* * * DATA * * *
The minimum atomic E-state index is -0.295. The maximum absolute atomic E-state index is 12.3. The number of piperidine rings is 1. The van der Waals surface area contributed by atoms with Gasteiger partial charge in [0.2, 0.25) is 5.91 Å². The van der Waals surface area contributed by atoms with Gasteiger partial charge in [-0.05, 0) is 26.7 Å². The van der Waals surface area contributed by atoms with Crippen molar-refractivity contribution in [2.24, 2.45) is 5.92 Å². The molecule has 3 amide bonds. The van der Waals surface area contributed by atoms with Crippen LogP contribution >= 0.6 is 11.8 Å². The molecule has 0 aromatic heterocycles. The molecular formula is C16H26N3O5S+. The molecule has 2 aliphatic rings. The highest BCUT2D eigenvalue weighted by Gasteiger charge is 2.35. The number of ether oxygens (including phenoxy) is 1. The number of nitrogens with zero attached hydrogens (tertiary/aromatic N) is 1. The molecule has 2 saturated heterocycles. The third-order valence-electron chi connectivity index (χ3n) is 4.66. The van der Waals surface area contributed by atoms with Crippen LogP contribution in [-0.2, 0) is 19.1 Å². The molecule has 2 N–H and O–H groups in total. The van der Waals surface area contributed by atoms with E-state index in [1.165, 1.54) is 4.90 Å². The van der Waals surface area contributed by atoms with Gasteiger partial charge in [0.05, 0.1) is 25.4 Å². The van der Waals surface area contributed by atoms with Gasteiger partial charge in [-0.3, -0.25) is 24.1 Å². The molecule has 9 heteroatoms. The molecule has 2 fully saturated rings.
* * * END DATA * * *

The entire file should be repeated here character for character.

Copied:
The minimum atomic E-state index is -0.295. The maximum absolute atomic E-state index is 12.3. The number of piperidine rings is 1. The van der Waals surface area contributed by atoms with Gasteiger partial charge in [0.2, 0.25) is 5.91 Å². The van der Waals surface area contributed by atoms with Gasteiger partial charge in [-0.05, 0) is 26.7 Å². The van der Waals surface area contributed by atoms with Crippen molar-refractivity contribution in [2.24, 2.45) is 5.92 Å². The molecule has 3 amide bonds. The van der Waals surface area contributed by atoms with Crippen LogP contribution >= 0.6 is 11.8 Å². The molecule has 0 aromatic heterocycles. The molecular formula is C16H26N3O5S+. The molecule has 2 aliphatic rings. The highest BCUT2D eigenvalue weighted by Gasteiger charge is 2.35. The number of ether oxygens (including phenoxy) is 1. The number of nitrogens with zero attached hydrogens (tertiary/aromatic N) is 1. The molecule has 2 saturated heterocycles. The third-order valence-electron chi connectivity index (χ3n) is 4.66. The van der Waals surface area contributed by atoms with Crippen LogP contribution in [-0.2, 0) is 19.1 Å². The molecule has 2 N–H and O–H groups in total. The van der Waals surface area contributed by atoms with E-state index in [1.165, 1.54) is 4.90 Å². The van der Waals surface area contributed by atoms with Gasteiger partial charge in [0.05, 0.1) is 25.4 Å². The van der Waals surface area contributed by atoms with Gasteiger partial charge in [-0.3, -0.25) is 24.1 Å². The molecule has 9 heteroatoms. The molecule has 2 fully saturated rings.